Never before in all my born days have I been more grateful to be a middle-aged broad than this past week.
I'm Just Saying
It was only a few summers (three?) ago that I ruined Paul’s well-deserved afternoon off by hauling him from the couch and requesting both his emotional and physical support in a spot of goose wrangling.
‘I wonder,” I thought, pulling myself out of the slop in front of the manure pile beautifully cloaked in the snow of a recent winter storm, “how long it would take for Paul to come looking for me if I had really hurt myself just then.”
Having finally put up the tree with Bing Crosby serenading me from the stereo and feeling all cozily tucked up on the couch with a cup of tea, I wanted to write you a nice, cuddly, Christmas column. I really did.
But somebody just fell through the floor of a trailer in Anderson and found a mummified body covered in cat litter, y’all.
Paul has given me an ultimatum, and I don’t like it. “Look,” he began last Saturday evening while I was kvetching (not bad for an Episcopal gal) over the lack of anything decent to watch on television, “If you would let me buy a flat screen, we could get Netflix On Demand.
Holy cow! What was that? Oh, that’s right: Thanksgiving. I nearly missed it drowned out by the Christmas music playing since Halloween and the bombardment of holiday commercials on television.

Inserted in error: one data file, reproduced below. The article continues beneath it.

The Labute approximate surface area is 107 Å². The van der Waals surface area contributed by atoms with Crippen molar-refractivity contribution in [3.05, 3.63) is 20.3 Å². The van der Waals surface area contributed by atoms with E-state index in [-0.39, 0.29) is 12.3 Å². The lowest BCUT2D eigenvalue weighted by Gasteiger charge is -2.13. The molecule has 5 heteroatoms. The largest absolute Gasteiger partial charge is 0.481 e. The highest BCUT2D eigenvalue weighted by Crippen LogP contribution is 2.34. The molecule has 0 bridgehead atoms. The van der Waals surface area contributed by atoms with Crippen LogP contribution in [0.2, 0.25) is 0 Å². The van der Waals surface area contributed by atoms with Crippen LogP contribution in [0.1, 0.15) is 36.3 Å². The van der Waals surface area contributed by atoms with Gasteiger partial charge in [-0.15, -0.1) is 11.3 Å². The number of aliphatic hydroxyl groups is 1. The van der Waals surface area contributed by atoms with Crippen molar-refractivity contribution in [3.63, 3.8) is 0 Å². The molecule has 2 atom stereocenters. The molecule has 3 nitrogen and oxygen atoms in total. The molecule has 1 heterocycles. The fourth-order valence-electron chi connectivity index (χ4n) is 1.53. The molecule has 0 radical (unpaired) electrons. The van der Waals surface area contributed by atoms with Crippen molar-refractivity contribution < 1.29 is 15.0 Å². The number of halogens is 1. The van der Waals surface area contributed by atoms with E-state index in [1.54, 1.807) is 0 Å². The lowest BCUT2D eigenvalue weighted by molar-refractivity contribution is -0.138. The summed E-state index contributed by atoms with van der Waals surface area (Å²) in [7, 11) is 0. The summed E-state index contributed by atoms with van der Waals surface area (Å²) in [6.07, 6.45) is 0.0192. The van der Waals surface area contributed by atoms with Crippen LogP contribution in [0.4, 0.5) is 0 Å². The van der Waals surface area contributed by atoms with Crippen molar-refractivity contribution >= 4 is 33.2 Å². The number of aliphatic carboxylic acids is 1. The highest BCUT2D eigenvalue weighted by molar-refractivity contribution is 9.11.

Standing behind the kitchen island as I added milk to a mug of hot tea yesterday evening, the soft autumnal light ebbing through the storm door caught my eye and, entranced by the canopy of stained glass that was being created through the leaves of the Carolina maples, I immediately began to search for a pen.
As a woman (at least that’s what recent lab tests claim I am), I seem to have always known more about my truck engine or how to mow a slope on a tractor than my own body. It’s not that I’m that much of a tomboy, but rather, I’m just relatively indifferent to all things feminine.
It bores me.
My column last week closed with the optimism of buying a new young prospect: a lovely filly, not yet started under saddle, that I felt so certain was destined to be mine that I arrived to the vetting with my truck and trailer, ready to bring her home.